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U-P2P A Peer-to-peer System for Description and Discovery of Resource-sharing Communities Aloke Mukherjee, Carleton University August 28, 2003.

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Presentation on theme: "U-P2P A Peer-to-peer System for Description and Discovery of Resource-sharing Communities Aloke Mukherjee, Carleton University August 28, 2003."— Presentation transcript:

1 U-P2P A Peer-to-peer System for Description and Discovery of Resource-sharing Communities Aloke Mukherjee, Carleton University August 28, 2003

2 Peer-to-peer File-sharing Exploit storage capability of the edge Balance load Robustness to failure Weaknesses: Search and Communities

3 Search Problem Lack of structured metadata  Filenames, Keyword matching  Opaque identifiers  Support for popular formats Ignoring structured metadata  Implicit indicators  Collaborative filtering

4 State of the Art: Search MetadataNapster, Kazaa, Limewire, JxtaSearch Query RoutingGnutella, Routing Indices, Limewire, Neurogrid CommunitiesJxtaSearch, Alpine, Associative P2P Search in DHTsPIER, FASD, Inverted Indices

5 Community Problem Not simple to create a community for sharing a new file format Current state  Different protocols/apps (gnutella, fasttrack, jxtasearch)  Inadequate metadata (filename matching, limited schemas)  Ad-hoc attempts aimed at specific domains Scattered and isolated – there is no easy way to discover communities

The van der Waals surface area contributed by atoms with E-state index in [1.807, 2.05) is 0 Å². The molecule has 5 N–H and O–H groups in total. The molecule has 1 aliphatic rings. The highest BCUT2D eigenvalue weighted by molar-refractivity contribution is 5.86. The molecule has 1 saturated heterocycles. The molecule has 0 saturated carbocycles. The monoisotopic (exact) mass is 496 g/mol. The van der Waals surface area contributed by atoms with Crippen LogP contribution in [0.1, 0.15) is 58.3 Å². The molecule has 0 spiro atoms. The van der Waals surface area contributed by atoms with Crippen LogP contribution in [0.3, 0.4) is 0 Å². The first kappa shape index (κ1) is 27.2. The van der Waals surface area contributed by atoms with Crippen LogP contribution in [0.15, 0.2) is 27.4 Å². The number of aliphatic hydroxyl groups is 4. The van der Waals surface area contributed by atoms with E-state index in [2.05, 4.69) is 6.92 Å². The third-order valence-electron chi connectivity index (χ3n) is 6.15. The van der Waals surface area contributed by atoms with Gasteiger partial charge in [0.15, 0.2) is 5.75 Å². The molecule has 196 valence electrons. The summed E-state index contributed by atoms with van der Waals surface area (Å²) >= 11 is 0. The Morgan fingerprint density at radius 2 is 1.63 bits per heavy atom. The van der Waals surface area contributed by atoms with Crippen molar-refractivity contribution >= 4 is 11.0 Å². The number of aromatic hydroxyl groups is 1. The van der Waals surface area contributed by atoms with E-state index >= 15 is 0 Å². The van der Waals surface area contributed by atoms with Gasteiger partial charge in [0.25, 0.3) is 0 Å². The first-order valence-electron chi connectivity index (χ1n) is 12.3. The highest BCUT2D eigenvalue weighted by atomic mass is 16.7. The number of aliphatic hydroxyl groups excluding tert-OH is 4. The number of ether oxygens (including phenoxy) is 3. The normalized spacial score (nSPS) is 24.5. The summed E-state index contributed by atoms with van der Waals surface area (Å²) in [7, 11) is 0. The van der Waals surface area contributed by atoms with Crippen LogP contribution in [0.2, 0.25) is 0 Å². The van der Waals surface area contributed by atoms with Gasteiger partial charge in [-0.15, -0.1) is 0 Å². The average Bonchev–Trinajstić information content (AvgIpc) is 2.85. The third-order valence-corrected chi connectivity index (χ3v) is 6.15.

6 State of the Art: Communities OpaqueNo existing rich metadata search, no way to add it LimitedRich metadata search for some formats but no way to support new formats ImplicitImplicit indicators are used to identify communities, no way to specify explicitly PartialUsers can explicitly form groups but each grouping is in the eye of the beholder UnsharedUsers can explicitly direct rich metadata queries to a community, but response format is not specified

7 Improving Search Standard metadata layer  Explicit structured metadata  All resources are XML files  XML Schema used to describe format (e.g. MP3, design pattern)

8 Schema instantiates resource singleton gang of four when creating a new class… ensure a class only has… make the class itself responsible…

9 Automated interface generation resource xml schema resource create form resource search form resource resource view instantiates xslt